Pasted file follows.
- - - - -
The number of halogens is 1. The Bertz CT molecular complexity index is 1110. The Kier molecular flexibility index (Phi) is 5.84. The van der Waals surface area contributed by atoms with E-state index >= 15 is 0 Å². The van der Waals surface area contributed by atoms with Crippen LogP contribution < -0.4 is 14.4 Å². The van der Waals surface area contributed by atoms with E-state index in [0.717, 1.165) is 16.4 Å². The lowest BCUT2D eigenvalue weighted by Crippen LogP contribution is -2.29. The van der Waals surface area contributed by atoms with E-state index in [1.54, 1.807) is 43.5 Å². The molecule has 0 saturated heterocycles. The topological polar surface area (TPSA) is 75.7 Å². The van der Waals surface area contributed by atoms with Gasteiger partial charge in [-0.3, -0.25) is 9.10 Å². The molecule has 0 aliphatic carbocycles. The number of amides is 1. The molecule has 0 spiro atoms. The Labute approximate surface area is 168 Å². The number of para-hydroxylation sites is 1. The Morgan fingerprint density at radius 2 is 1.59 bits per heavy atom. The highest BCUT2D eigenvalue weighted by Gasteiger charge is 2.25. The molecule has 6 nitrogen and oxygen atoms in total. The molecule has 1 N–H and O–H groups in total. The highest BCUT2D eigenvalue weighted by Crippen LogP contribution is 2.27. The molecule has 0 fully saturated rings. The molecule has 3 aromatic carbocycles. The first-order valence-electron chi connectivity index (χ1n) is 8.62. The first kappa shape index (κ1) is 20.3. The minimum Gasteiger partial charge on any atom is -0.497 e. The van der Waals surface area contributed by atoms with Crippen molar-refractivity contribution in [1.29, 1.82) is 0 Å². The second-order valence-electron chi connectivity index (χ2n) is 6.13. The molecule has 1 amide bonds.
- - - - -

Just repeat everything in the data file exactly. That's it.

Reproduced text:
The number of halogens is 1. The Bertz CT molecular complexity index is 1110. The Kier molecular flexibility index (Phi) is 5.84. The van der Waals surface area contributed by atoms with E-state index >= 15 is 0 Å². The van der Waals surface area contributed by atoms with Crippen LogP contribution < -0.4 is 14.4 Å². The van der Waals surface area contributed by atoms with E-state index in [0.717, 1.165) is 16.4 Å². The lowest BCUT2D eigenvalue weighted by Crippen LogP contribution is -2.29. The van der Waals surface area contributed by atoms with E-state index in [1.54, 1.807) is 43.5 Å². The molecule has 0 saturated heterocycles. The topological polar surface area (TPSA) is 75.7 Å². The van der Waals surface area contributed by atoms with Gasteiger partial charge in [-0.3, -0.25) is 9.10 Å². The molecule has 0 aliphatic carbocycles. The number of amides is 1. The molecule has 0 spiro atoms. The Labute approximate surface area is 168 Å². The number of para-hydroxylation sites is 1. The Morgan fingerprint density at radius 2 is 1.59 bits per heavy atom. The highest BCUT2D eigenvalue weighted by Gasteiger charge is 2.25. The molecule has 6 nitrogen and oxygen atoms in total. The molecule has 1 N–H and O–H groups in total. The highest BCUT2D eigenvalue weighted by Crippen LogP contribution is 2.27. The molecule has 0 fully saturated rings. The molecule has 3 aromatic carbocycles. The first-order valence-electron chi connectivity index (χ1n) is 8.62. The first kappa shape index (κ1) is 20.3. The minimum Gasteiger partial charge on any atom is -0.497 e. The van der Waals surface area contributed by atoms with Crippen molar-refractivity contribution in [1.29, 1.82) is 0 Å². The second-order valence-electron chi connectivity index (χ2n) is 6.13. The molecule has 1 amide bonds.